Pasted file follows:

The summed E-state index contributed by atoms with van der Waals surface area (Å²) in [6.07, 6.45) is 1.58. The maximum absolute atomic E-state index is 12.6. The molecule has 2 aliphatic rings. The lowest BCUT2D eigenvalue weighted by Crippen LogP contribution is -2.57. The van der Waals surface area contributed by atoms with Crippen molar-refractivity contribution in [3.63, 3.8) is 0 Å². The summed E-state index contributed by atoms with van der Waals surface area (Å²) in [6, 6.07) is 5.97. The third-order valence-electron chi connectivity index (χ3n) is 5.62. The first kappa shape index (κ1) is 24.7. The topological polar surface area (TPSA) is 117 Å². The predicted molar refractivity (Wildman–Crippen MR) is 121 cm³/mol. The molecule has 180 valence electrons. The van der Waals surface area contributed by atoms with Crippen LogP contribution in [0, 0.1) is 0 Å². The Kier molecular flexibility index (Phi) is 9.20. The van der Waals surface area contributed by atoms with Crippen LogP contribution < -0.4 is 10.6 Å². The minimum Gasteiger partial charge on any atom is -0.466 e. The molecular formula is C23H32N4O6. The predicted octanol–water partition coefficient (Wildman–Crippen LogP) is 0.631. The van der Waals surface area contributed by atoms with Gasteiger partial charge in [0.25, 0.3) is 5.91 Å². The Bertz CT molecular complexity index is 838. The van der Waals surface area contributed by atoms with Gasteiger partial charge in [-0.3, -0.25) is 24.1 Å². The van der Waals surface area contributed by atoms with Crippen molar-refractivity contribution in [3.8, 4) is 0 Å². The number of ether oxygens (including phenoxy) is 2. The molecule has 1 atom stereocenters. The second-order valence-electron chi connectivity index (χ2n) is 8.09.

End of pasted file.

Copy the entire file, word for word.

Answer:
The summed E-state index contributed by atoms with van der Waals surface area (Å²) in [6.07, 6.45) is 1.58. The maximum absolute atomic E-state index is 12.6. The molecule has 2 aliphatic rings. The lowest BCUT2D eigenvalue weighted by Crippen LogP contribution is -2.57. The van der Waals surface area contributed by atoms with Crippen molar-refractivity contribution in [3.63, 3.8) is 0 Å². The summed E-state index contributed by atoms with van der Waals surface area (Å²) in [6, 6.07) is 5.97. The third-order valence-electron chi connectivity index (χ3n) is 5.62. The first kappa shape index (κ1) is 24.7. The topological polar surface area (TPSA) is 117 Å². The predicted molar refractivity (Wildman–Crippen MR) is 121 cm³/mol. The molecule has 180 valence electrons. The van der Waals surface area contributed by atoms with Crippen LogP contribution in [0, 0.1) is 0 Å². The Kier molecular flexibility index (Phi) is 9.20. The van der Waals surface area contributed by atoms with Crippen LogP contribution < -0.4 is 10.6 Å². The minimum Gasteiger partial charge on any atom is -0.466 e. The molecular formula is C23H32N4O6. The predicted octanol–water partition coefficient (Wildman–Crippen LogP) is 0.631. The van der Waals surface area contributed by atoms with Gasteiger partial charge in [0.25, 0.3) is 5.91 Å². The Bertz CT molecular complexity index is 838. The van der Waals surface area contributed by atoms with Gasteiger partial charge in [-0.3, -0.25) is 24.1 Å². The van der Waals surface area contributed by atoms with Crippen molar-refractivity contribution in [3.8, 4) is 0 Å². The number of ether oxygens (including phenoxy) is 2. The molecule has 1 atom stereocenters. The second-order valence-electron chi connectivity index (χ2n) is 8.09.